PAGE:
Johann Conrad Dippel: The original Frankenstein
Johann Conrad Dippel was such a mad scientist that he was actually born in castle Frankenstein in 1673, a place near Darmstadt, Germany. His life is shrouded in mystery and legend and he is said to be the model for Mary Shelley's novel "Frankenstein", though that idea remains controversial.
He studied theology, philosophy and alchemy at the University of Giessen and obtained a master's degree in theology in 1693. He published many theological works under the name Christianus Democritus; most of them are still preserved. He led a very adventurous life, and often got into trouble because of his disputed opinions (and because of money). At one point he was imprisoned for heresy.
Educated as a physician, Dippel set up a laboratory at Castle Frankenstein near Darmstadt, Germany where he would be free to conduct his bizarre experiments. There's no record of whether or not he had a hunchbacked assistant named Igor, but Dippel (who often went by the name Konrad Frankensteina) spent a lot of his time with his hobby of alchemy - a popular pursuit of the day.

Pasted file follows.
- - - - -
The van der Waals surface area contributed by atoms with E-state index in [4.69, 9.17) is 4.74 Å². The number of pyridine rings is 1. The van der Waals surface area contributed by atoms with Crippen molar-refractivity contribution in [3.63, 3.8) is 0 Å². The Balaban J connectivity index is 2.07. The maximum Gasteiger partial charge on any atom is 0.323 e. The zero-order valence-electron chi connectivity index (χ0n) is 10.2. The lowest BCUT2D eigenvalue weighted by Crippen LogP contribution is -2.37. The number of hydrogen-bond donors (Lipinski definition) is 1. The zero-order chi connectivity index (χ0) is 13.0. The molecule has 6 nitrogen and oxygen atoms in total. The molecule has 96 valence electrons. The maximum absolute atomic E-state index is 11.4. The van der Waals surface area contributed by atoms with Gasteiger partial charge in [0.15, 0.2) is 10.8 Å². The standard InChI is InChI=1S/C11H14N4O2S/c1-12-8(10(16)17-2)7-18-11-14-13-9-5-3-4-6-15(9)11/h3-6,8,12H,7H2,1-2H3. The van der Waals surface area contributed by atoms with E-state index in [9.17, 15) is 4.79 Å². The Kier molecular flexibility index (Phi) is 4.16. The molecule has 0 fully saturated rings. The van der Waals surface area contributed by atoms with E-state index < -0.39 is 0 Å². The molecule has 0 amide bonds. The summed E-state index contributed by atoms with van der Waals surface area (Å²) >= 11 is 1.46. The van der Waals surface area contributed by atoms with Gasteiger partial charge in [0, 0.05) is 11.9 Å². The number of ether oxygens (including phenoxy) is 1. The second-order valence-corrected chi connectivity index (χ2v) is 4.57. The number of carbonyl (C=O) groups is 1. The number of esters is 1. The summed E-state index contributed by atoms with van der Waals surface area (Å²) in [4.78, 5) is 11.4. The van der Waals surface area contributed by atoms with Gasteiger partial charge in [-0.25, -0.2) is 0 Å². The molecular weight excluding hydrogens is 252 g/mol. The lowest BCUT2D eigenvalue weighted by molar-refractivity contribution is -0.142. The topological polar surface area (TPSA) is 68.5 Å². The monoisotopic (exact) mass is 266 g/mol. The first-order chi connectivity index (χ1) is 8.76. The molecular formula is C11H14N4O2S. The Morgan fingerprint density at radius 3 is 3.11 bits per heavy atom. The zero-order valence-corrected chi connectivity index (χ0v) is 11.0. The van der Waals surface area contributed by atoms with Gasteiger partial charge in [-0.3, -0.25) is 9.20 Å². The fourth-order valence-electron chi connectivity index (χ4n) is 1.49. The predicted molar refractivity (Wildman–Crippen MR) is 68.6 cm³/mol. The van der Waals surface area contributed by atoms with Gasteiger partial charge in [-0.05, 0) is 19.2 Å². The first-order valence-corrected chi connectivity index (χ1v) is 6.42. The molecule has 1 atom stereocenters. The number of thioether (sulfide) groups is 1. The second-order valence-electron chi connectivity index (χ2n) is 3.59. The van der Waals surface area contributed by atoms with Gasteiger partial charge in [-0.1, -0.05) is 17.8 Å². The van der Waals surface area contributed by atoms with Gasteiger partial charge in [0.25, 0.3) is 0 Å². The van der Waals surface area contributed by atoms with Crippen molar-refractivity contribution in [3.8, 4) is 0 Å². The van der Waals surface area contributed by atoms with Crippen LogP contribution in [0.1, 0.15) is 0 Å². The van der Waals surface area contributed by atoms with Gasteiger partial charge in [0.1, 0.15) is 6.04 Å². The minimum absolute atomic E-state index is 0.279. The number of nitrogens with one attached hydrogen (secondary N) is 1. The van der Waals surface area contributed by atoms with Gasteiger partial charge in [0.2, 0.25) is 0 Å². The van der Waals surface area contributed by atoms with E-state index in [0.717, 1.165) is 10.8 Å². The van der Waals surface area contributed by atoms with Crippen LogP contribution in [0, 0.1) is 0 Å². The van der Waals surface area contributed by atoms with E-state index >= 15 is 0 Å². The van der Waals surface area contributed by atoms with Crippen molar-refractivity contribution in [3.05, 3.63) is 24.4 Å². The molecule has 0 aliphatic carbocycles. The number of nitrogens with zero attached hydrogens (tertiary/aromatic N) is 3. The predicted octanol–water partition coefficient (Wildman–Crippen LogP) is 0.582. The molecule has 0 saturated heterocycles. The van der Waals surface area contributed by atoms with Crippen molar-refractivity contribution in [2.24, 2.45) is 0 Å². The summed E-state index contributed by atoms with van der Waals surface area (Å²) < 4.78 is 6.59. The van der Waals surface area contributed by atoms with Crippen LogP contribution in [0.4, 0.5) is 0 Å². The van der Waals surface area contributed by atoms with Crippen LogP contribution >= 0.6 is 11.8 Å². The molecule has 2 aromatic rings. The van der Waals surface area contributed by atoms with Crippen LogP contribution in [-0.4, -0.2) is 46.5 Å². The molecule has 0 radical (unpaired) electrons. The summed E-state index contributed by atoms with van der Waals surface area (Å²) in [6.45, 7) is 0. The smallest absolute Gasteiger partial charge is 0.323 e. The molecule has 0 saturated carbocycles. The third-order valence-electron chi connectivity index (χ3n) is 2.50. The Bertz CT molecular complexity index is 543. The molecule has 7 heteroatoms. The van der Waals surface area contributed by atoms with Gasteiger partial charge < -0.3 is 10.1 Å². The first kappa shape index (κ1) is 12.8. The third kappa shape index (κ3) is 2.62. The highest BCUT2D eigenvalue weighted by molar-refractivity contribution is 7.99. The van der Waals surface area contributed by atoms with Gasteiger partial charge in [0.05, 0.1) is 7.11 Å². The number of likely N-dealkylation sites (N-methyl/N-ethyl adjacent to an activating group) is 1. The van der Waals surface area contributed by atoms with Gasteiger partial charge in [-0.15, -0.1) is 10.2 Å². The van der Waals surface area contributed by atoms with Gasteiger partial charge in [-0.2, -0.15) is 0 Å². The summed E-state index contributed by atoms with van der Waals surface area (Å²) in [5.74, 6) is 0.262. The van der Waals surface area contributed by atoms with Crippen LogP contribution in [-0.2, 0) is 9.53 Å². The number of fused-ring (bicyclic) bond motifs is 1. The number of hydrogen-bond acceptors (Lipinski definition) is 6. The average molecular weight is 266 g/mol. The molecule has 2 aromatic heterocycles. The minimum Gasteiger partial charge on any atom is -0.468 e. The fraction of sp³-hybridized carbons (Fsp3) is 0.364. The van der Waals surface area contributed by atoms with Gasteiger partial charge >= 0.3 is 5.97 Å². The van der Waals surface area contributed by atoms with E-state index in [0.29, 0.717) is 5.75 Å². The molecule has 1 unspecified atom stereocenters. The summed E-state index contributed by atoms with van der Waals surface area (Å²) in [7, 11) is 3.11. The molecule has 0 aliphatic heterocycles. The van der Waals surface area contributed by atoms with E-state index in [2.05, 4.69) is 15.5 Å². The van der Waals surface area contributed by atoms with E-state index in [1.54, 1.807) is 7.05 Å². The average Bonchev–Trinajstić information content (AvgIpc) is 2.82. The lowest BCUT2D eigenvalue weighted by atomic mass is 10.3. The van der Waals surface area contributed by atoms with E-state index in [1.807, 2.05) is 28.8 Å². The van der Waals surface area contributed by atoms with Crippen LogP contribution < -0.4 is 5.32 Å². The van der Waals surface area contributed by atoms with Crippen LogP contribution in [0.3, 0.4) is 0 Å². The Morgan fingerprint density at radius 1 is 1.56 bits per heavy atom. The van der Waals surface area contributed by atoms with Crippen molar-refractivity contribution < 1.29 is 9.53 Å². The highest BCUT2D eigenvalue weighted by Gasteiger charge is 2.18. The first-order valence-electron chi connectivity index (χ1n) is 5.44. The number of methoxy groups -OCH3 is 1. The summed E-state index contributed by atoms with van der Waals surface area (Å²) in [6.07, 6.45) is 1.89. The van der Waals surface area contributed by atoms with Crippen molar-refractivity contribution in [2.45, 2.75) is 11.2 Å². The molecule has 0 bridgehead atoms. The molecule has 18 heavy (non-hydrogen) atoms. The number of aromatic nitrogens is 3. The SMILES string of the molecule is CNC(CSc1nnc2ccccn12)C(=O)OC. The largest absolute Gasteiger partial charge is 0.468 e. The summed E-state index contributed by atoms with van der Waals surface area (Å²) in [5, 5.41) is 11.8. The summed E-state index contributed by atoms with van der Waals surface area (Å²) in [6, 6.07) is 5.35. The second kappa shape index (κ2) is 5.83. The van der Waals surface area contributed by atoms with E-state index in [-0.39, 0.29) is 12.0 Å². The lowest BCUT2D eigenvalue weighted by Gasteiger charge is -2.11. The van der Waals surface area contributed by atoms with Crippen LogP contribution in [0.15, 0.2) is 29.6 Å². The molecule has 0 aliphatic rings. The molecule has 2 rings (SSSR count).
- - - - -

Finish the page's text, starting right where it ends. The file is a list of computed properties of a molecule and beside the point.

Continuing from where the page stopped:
Alchemy is a kind pseudoscientific experimentation with the elements - crazy chemistry - whose ultimate challenge was to be able to turn lead into gold. Like Victor Frankenstein, Dippel was also fascinated by the possibility of immortality through scientific means. It is rumored that he used the parts of butchered animals and exhumed human corpses in his vain attempt to "engender life in the dead," in his own words. It is said that he also tried his hand at moving the soul from one corpse to another, possibly with a funnel, a hose and a lot of lubricant. It should be noted that this particular experiment was only rumored to have happened, but he did perform gruesome experiments that eventually caused him to be driven out of town—when word of his activities reached the ears of townspeople he was thrown out.
He created animal oil made of bones, blood and various other animal products, known as Dippel's Oil that was supposed to be the equivalent to the alchemists' dream of the "elixir of life."
In 1704 in Berlin, he and the manufacturer Heinrich Diesbach used this oil instead of potassium carbonate in producing red dyes. To their surprise, they obtained a blue dye "Berliner Blau", also called "Preussisch Blau" or "Prussian blue". Together they founded a factory in Paris.
He died at Wittgenstein Castle near Bad Laasphe, probably from a stroke, though some contemporaries suspected poisoning.
It is still debated how much influence his life had on the creation of Mary Shelley's "Frankenstein". Although Shelley is known to have visited Castle Frankenstein, it can't be documented how much, if any, research she did about Dippel's life and career...